“We needed the [fans], so that’s great news,” Sox manager Tony La Russa says.
GLENDALE, Ariz. — Players feed off the fans’ energy and dig playing in front of crowds more than fans might know.
They listen, they watch and they thrive off crowds, which were absent last season because of the coronavirus pandemic, and until Monday, were still not officially known to be in the plans for some teams during the 2021 season.
And so when Mayor Lori Lightfoot’s expected and welcome announcement that fans, on a limited basis, will return to Guaranteed Rate Field to watch the White Sox beginning April 8 when they host the Royals, the reaction was nothing but thumbs up.
It will be baseball back to being baseball as it was meant to be.
“The way the game was explained to me, we’re all complementary to the two most important things,” Sox manager Tony La Russa said Monday. “The players who play and the fans who pay to watch them and be entertained. You have half the equation if the players are playing. We needed the other side, so that’s great news.”
Fans have been allowed on a limited basis at Cactus League spring training games in the Phoenix area. Most crowds have been below 2,000 fans, but it’s much better than nothing.
“It definitely is a different feeling, a different vibe to have fans in the stands right now,” first baseman Jose Abreu said last week through translator Billy Russo. “But at the same time, we have to be glad that last season was what it was. We were able to play and do what we could do. Now just seeing the fans in the stands and being able to see them enjoy the game again and cheering for us, it’s good. It makes you feel good.”
Second baseman Nick Madrigal, who played his first game of the Cactus League Monday — he is coming back from shoulder surgery — will play his first major league game in front of fans in April after breaking into the majors last season.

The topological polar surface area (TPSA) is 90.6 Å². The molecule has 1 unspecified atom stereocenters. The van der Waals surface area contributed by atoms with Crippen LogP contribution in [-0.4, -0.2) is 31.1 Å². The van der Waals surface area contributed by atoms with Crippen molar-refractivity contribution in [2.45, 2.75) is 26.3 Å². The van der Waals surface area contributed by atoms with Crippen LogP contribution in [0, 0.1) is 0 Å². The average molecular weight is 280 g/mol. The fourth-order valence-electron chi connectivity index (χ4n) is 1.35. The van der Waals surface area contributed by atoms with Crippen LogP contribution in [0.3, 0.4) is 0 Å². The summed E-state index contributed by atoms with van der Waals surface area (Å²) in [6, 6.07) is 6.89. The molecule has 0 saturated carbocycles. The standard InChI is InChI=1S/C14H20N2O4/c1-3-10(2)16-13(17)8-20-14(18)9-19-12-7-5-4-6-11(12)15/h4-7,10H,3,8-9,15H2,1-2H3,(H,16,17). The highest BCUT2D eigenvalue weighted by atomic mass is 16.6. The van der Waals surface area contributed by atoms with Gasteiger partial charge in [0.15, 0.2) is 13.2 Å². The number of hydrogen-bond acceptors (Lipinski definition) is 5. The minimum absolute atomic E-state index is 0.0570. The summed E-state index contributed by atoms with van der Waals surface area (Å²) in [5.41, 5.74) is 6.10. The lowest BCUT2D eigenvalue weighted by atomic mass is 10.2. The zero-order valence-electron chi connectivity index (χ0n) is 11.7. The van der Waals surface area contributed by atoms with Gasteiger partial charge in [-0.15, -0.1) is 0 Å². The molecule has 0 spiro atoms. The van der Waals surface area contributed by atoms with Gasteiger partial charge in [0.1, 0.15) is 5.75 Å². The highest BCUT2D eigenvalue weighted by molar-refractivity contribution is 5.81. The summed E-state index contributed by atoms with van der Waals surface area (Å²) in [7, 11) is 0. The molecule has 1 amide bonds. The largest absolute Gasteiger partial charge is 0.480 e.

“Once the game happens, we’re out there competing, no matter if there are fans in the stands or if there’s not,” Madrigal said. “But there was a part of the game missing. I think everyone kind of missed that. There’s just that extra adrenaline when the crowd’s screaming and you get the base hit.
“Another side of it that people don’t really think about is base running. Sometimes that helps you to hear the crowd kind of roar if you’re going first to third, or if someone makes a diving catch, the crowd roars. Those are things that a lot of people don’t think about. So I miss that. There was a side of the game that was missing last year.”
Said chairman Jerry Reinsdorf in a statement: “We are proud of the important and historic role baseball plays in our country, offering respite during some of the most difficult times or in providing fans with a sense of comfort when circumstances seemed uncertain. We believe this is a moment when baseball can indeed serve our fans and our communities again as we all hope for a gradual return to normal. It’s why we applaud Mayor Lightfoot, the leadership role she and Governor Pritzker have played for our city and state, and the decision today — guided by an unwavering commitment to public health and safety — to allow fans to return to Guaranteed Rate Field for Opening Day.”